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Who is your favourite character in Game of Thrones? And, why?Be prepared, my list is going to be very unorthodox:10) Joffrey BaratheonI told you this isn’t your average list! But still, Joffrey was an amazing villain who I didn’t realise I loved to watch until seasons after his death. I kind of miss the little shit, he always knew how to spice things up in King’s Landing.9) Tyrion LannisterI know what you’re thinking - why so low? Tyrion was alwaye one of my favs but he loses points for not doing much since he left King’s Landing. I like Tyrion because of his wordly intelligence, something which very few characters have to offer in the series. I’m hoping to see better things from by the ending because I know he’s capable of much more than he’s achieved.8) Margaery TyrellAh, Margaery. The Lady who seduced a thousand hearts, includig Joffrey might I say. Margaery is one of those characters whom everyone overlooks because she’s so subtle in her manipulation, something which works to her advantage. Even until the very end, she fooled everyone into believing her and would have secured her place as Queen if only she wasn’t matched with Cersei who doesn’t play by the rules. And speaking of Cersei…7) Cersei LannisterOh the Wicked Witch of the West. Cersei is a woman who doesn’t understand love: she loves Jaime and her children only as extensions of herself. In some ways, her relationship with Jaime is telling of the fact that she wants to be him, the perfect child of their father. This is what makes her so interesting because her weaknesses in station force her to act in ruthlessness and paranoia in order to survive and climb the social ladder.6) Sansa StarkThis is definitely my most unusual as most people hate/dislike her or at least would never place her so high, above even Tyrion and Cersei. But Sansa is definitely my favourite female character. I’m a sucker for characters eho experience a journey, whose arcs are fleshed out and they become completely different people than they started out because of their experiences. Sansa’s is a clear coming-of-age story, except she has suffered a lot more than any growing pains most teenagers would know. I have hope for her political career and the more she resembles a kinder Cersei and a wiser Catelyn, the more I am engaged with her storyline.5) LittlefingerNow, this is a man who knows how to play the game. It’s hard to root for a man who does such dastardly things seemingly in favour of chaos, but Littlefinger’s story as a man from nothing who rose in ranks through his own skill and intelligence is a story to be praised. His dynamic with Catelyn and by extension Sansa is one of my favourite explorations of desire in the show. I know he will have a much fitter end in the books, one hopefully involving his long-time rival Varys.4) The HoundMy sweet and loving Sandor, or as I like to call him, Sir Swears-alot. The Hound’s backstory is in my opinion the best in the series and reveals a sympathetic kindness in the Hound that is fully exposed in his relationships with the Stark girls. I eagerly await their reunions!3) Tywin LannisterThe real Daddy of Westeros. OK, Tywin wasn’t the best father but he was the best leader of any House, always putting the Lannisters first and establishing a dynasty with every move he made. Seriously, this man was Machiavelli, a political mastermind in a land where dumb kings like Robert and Joffrey are the ones who seemingly hold the power. His death actually broke my heart: even though I felt Tyrion’s disgust, anger and shame, I was sad to see such a great character go.2) Stannis BaratheonStannis the Mannis, the One True King! Stannis is so underrated and that’s because the show fucked him up. He, much like the Hound, had such a good backstory that really made you feel for him because he just couldn’t ever catch a break. And still, he lived and ruled with honour, always putting his duty first and becoming the only king to recognise the threat beyond the wall and actually strive to do something about it. Great character, just great.1) Jaime LannisterI know you were expecting Jon or Daenerys but no, Jaime is my number one. As with Sansa, I love characters who transform throughout the story, whose experiences have shaped them in ways that change your perception of them. Jaime started as the douche of Westeros, transformed into a sympathetic and troubled man, and will end a tragic hero, conflicted between his honour and his loyalty to House Lannister. He truly is an amazing example of the power of perception that Martin has exposed and how truth is never as easy to expose as it sometimes may seem. I’m interested to see Daenerys and Jon interacting with him closely, Dany because he killed her father and Jon because their arcs are in sort of a parallel as unlikely heroes.Notice how all the main Lannisters made the list? That says something about those characters that everyone loves them. Anyway, here are some honourable mentions that just missed the cut:11) Theon Greyjoy12) Melissandre13) Catelyn Tully14) Davos Seaworth15) Ned Stark16) Robb Stark17) Ygritte18) Varys19) Bronn20) Arya Stark21) Jon Snow22) Jorah Mormont23) Oberyn Martell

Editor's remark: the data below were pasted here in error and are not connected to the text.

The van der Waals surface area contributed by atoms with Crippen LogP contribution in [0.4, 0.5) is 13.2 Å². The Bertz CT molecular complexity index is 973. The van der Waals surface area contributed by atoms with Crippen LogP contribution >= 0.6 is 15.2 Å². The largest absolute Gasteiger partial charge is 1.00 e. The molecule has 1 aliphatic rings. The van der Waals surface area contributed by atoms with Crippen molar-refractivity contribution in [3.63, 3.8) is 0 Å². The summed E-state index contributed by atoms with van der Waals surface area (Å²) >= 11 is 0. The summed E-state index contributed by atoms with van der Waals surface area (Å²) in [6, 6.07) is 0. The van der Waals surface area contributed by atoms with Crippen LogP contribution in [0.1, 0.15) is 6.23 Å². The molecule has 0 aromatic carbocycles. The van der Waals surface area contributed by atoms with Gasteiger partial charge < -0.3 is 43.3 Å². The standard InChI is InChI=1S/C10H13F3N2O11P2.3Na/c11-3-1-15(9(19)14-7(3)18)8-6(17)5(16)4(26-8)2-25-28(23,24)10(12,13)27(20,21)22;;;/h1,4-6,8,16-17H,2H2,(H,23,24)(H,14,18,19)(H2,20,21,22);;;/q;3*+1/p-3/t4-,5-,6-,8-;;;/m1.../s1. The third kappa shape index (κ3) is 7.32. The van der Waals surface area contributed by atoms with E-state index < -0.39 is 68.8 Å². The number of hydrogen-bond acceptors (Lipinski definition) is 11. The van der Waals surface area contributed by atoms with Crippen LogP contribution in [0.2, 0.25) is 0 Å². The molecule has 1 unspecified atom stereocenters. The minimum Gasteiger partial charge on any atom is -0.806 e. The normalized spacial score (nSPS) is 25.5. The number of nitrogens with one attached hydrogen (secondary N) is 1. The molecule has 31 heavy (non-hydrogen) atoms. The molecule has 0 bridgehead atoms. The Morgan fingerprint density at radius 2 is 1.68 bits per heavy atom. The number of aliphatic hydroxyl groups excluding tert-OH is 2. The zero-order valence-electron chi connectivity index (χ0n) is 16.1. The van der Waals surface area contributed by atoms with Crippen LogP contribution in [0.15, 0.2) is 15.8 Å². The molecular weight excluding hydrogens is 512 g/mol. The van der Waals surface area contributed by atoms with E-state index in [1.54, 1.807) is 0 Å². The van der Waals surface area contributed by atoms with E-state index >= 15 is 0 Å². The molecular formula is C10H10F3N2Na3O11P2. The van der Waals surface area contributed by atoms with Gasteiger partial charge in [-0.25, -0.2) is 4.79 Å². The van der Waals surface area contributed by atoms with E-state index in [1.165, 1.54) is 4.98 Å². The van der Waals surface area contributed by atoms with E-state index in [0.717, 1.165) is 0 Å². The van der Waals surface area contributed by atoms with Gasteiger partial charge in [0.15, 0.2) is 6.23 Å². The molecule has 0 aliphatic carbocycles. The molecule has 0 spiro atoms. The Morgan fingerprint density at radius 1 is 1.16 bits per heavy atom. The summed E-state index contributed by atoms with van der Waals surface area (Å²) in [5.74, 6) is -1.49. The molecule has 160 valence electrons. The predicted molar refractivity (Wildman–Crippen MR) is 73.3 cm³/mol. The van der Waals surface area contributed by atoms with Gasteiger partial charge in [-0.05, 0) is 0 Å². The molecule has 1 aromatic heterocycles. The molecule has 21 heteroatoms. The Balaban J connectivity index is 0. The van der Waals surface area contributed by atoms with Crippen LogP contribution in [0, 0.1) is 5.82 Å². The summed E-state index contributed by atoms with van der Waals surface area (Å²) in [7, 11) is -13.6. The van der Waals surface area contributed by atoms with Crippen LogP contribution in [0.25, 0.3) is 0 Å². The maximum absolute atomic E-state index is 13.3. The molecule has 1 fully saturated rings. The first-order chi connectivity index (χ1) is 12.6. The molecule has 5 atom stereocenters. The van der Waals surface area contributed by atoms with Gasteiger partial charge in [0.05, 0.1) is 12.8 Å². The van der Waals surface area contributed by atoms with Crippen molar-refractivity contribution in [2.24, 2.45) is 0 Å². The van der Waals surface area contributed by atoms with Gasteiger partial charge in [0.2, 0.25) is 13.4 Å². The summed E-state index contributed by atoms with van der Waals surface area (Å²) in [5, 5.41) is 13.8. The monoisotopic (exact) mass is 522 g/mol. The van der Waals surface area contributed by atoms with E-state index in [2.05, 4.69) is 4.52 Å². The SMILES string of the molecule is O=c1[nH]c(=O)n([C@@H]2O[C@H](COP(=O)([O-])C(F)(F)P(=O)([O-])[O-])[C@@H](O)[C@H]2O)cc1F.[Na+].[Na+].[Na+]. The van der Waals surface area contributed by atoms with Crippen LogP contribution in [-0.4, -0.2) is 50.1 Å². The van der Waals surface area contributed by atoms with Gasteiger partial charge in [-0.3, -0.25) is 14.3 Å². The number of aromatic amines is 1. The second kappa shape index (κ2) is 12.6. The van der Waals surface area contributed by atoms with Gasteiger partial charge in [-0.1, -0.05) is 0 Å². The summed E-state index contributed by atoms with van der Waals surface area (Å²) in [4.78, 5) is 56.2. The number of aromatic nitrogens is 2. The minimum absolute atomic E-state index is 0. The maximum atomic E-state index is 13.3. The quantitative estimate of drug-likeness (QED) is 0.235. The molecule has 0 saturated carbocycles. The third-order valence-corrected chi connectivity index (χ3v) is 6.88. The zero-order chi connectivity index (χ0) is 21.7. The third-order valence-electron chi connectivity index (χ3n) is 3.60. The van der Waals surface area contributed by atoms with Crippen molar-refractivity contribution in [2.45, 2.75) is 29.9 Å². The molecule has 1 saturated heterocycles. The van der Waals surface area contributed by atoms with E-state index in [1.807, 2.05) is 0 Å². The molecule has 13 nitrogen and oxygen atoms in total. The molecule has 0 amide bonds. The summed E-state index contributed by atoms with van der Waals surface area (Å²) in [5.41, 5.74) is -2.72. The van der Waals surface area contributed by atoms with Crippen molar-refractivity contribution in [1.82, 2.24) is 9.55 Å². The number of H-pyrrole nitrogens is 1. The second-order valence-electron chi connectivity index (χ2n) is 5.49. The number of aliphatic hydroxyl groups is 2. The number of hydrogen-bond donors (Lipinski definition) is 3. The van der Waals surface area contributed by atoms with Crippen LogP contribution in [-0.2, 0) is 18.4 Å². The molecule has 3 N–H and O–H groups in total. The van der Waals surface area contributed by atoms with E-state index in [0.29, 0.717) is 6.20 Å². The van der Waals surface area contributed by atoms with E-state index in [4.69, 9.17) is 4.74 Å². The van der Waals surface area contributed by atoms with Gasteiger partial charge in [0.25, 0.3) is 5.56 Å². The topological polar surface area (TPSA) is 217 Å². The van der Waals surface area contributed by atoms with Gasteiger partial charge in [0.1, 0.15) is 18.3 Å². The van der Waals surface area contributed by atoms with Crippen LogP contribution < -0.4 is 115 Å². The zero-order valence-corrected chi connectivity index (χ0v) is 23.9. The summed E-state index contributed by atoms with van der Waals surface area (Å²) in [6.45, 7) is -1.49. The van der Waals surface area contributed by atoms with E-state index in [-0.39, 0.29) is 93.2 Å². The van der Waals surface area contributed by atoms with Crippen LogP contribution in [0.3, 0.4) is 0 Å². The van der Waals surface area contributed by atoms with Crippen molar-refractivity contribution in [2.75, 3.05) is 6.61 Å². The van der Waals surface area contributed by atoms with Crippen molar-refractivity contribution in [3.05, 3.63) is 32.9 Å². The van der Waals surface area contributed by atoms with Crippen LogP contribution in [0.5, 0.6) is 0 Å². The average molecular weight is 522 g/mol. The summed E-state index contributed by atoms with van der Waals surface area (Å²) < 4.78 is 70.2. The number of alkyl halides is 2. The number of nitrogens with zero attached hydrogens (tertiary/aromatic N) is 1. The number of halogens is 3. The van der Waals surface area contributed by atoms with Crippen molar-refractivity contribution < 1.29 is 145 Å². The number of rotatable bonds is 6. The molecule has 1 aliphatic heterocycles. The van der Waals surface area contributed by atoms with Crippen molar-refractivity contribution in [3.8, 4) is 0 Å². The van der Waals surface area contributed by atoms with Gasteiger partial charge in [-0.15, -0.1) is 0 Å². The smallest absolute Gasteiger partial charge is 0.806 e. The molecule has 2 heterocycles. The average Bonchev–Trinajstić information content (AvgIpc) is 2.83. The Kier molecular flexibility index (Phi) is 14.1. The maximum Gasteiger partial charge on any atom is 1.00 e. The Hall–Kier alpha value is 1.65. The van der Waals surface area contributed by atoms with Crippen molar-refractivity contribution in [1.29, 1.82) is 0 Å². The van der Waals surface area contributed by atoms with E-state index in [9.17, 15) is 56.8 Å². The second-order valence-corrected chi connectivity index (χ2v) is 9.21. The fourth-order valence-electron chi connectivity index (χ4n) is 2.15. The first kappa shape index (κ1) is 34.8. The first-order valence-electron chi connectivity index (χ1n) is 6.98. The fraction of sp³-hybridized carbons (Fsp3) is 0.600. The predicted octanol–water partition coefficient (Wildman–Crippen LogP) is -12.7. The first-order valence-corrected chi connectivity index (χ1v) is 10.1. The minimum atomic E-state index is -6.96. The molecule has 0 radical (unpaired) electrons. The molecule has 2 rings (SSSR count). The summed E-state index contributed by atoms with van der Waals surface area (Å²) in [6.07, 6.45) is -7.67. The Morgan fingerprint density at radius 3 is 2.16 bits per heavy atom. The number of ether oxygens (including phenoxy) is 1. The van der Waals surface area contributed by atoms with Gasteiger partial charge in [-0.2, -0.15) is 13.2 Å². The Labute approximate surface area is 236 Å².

Who is the most boring character in A Song of Ice and Fire/Game of Thrones?Spoilers, obviously.EDIT: The following answer was written after my first read of the entire series. Opinions mentioned here are no longer valid since I now realize that all characters from AGoT through ADwD have had interesting arcs with signNow character growth. Plus, historical anecdotes and elements of foreshadowing spice things up.To me, the overall nature of the book was sinusoidal- boring as hell at times and amazingly intriguing at other times. There are certain characters that are boring through certain chapters/books of the series. I've tried to accommodate all of them as follows:Book 1:Sansa: The fact that it's in her POV that we first realize what a douchebag Joffery really is doesn't help either.Daenerys: Until the dragons were born, it was pretty boring- though not so much as Sansa.Book 2:Sansa: Again. Still a believer in the songs and stories of knights in shining armors.Davos (Up until the Battle of Blackwater Bay): His introduction in the series was all too sudden and disorienting. To make mattters worse, his POV focused on Stannis at the end of Dragonstone, introducing new characters, branching the plot-lines further.Daenerys: The whole Qarth scenario was too uninspiring. With dragons at hand, you'd think she try and get an army to train till her dragons grew sufficiently large.Book 3:Sam: It was sad seeing him bullied throughout the previous book, must we suffer his incessant crying as well?Daenerys: Fine, I'll just let you do your thing. Take your time, no pressure.Ignoring these two POVs, this book was perhaps the best in the series so far.Book 4:Sansa actually turned out to be the most interesting character in this one. Aside from the Vale arc, I'm going to go ahead and say this whole book was boring even though it provided excellent support for future events. No Tyrion, no Jon, no Arya what did you expect? Instead, we have Cersei fucking (literally) people/things up at Kings Landing- inspiring schadenfreude, but not too persuasive.Book 5:I have no words for this. The only climactic parts started after about 500 pages from this 900 page book. Daenerys is still in Essos (I gave up on her back in Book 3.), her dragons are missing, even Tyrion's POV has nothing too concrete to keep me glued to the books.But then come the chain of events at The Wall and the return of Varys to King's Landing (I missed him) and now, things look like they're about to blow! I really hope the series comes back with a bang with book six- it's 13 years overdue.